1 set of Half Squat
1 set of Rolling Plank
1 set of Half Squat
1 set of Rolling Plank

Each workout has a section of optional exercises. Choose any one or two of these and combine them with the last exercise or pair of exercises of the main portion of the workout to create a mini circuit. In the example given, the last exercise in the main portion is the McGill Crunch. Let’s say you decide to combine this with the Forward Lean and Copenhagen exercises from the list of options. In this case, because the workout calls for two sets of the McGill and three sets each of your selected optional exercises, you will complete the workout in the following manner.

1 set of McGill Crunch
1 set of Forward Lean
1 Set of Copenhagen
1 set of McGill Crunch
1 set of Forward Lean
1 Set of Copenhagen
1 set of Forward Lean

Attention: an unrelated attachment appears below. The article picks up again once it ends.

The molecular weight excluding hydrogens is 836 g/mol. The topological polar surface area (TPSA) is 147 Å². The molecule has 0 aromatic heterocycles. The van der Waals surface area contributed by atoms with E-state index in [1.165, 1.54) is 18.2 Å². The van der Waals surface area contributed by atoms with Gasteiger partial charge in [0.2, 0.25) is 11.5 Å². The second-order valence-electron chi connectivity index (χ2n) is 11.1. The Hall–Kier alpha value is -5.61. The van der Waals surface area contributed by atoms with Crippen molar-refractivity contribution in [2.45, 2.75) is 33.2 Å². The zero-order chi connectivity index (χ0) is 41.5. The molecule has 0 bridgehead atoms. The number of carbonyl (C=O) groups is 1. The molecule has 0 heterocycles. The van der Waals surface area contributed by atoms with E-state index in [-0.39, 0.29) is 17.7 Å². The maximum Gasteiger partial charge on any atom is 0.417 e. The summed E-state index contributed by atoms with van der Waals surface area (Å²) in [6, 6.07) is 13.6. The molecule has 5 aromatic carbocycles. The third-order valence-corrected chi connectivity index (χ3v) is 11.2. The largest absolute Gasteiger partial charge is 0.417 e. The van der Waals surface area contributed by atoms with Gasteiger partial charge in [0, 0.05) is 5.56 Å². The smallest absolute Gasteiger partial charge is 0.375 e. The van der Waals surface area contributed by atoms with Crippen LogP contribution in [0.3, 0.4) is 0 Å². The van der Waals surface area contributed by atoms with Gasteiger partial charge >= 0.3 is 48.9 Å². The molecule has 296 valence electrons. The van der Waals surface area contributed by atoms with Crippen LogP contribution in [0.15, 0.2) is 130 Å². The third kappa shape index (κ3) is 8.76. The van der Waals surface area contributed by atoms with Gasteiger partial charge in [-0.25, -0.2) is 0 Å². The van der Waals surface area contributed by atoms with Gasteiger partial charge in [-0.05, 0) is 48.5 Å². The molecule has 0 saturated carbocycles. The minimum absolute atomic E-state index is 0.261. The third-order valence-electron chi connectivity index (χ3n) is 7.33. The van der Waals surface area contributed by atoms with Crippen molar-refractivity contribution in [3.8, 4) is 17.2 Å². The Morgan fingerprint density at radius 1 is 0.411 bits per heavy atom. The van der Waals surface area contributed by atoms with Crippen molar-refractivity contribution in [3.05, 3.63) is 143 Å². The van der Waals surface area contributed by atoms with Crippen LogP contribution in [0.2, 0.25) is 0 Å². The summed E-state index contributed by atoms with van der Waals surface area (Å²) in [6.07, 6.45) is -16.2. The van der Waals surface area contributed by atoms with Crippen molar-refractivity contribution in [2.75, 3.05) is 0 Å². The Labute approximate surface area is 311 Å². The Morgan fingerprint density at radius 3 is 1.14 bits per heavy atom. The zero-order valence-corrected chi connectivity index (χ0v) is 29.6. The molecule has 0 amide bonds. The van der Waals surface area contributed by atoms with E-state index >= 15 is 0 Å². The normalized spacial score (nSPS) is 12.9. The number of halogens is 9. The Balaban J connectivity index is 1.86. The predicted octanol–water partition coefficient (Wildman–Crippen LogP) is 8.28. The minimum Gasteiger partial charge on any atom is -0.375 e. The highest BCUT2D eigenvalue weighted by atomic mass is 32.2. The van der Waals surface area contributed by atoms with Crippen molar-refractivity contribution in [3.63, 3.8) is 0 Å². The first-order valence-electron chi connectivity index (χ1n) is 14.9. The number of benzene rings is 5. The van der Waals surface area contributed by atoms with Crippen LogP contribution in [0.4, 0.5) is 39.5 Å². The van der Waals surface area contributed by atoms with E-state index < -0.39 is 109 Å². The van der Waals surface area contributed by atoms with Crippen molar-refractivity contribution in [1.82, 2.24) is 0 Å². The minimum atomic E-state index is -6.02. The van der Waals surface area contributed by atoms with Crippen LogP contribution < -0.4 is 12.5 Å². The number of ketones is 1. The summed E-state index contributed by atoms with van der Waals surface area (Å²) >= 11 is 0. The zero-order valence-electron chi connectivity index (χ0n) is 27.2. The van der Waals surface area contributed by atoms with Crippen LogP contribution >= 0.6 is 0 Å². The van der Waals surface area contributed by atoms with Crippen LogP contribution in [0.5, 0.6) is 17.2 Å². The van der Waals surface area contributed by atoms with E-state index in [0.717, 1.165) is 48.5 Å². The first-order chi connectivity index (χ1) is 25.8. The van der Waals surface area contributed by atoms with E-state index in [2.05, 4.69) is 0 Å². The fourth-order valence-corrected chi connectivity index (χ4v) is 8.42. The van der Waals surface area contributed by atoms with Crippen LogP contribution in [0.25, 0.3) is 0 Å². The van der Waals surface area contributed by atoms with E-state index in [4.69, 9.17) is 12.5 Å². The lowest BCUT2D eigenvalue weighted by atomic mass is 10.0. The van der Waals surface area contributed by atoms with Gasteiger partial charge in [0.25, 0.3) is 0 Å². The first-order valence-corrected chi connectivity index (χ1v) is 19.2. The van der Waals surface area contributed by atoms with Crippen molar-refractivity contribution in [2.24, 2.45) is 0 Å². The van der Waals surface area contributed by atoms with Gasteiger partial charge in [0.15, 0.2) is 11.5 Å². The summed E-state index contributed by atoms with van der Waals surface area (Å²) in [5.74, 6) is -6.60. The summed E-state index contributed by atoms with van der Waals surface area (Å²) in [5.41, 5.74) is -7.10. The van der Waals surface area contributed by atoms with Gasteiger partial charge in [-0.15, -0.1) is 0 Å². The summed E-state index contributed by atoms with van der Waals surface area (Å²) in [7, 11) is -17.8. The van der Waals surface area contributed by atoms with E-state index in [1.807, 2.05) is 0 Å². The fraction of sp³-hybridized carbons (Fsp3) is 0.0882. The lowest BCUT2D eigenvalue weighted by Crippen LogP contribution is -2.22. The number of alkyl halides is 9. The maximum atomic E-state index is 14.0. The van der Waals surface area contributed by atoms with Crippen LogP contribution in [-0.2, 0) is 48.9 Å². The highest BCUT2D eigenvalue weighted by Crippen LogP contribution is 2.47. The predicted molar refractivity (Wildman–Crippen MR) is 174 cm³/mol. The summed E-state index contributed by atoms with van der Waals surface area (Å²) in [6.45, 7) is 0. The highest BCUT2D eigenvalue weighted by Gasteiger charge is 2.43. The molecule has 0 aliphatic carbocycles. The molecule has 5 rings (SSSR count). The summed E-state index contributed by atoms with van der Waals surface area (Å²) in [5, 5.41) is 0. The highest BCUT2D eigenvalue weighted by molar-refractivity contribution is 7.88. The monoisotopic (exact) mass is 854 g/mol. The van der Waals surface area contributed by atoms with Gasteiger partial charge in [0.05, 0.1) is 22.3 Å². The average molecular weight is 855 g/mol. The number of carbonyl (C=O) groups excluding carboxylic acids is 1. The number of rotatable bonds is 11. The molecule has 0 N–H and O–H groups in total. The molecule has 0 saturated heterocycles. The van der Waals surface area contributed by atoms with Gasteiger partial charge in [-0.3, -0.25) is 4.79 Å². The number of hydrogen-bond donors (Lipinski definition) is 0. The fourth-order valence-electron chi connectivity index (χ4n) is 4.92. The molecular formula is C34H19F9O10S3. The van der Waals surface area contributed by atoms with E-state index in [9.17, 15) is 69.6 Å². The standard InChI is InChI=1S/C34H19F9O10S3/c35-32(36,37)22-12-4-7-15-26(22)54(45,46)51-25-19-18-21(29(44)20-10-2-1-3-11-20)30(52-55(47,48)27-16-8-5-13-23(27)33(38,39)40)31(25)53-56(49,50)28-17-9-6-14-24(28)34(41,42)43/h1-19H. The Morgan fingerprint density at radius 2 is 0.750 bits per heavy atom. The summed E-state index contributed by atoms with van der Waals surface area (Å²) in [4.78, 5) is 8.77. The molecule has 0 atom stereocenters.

1 Set of Copenhagen

The information to the immediate right of the exercise name tells you how many repetitions to complete or how long to do the exercise and how much resistance to use, if any. The following terms are used to convey this information:

Reps in Reserve (RIR) is the number of repetitions you have left before technical failure when completing a set. RIR allows you to work within a specific proximity to failure and structure a training block with the aim of increasing either weight or reps each week, thus decreasing RIR. If you find that your RIR and completed reps decrease from set to set within a single workout, reduce your rep count by 1 in the following session. See Table 3 for a comparison between RIR and rating of perceived exertion.

Submax refers to the number of seconds that are left in reserve at the end of each set on isometric holds. Example: If you can hold the movement for a maximum of 15 seconds, then an exercise prescribed as “4s submax” should be held for 11 seconds.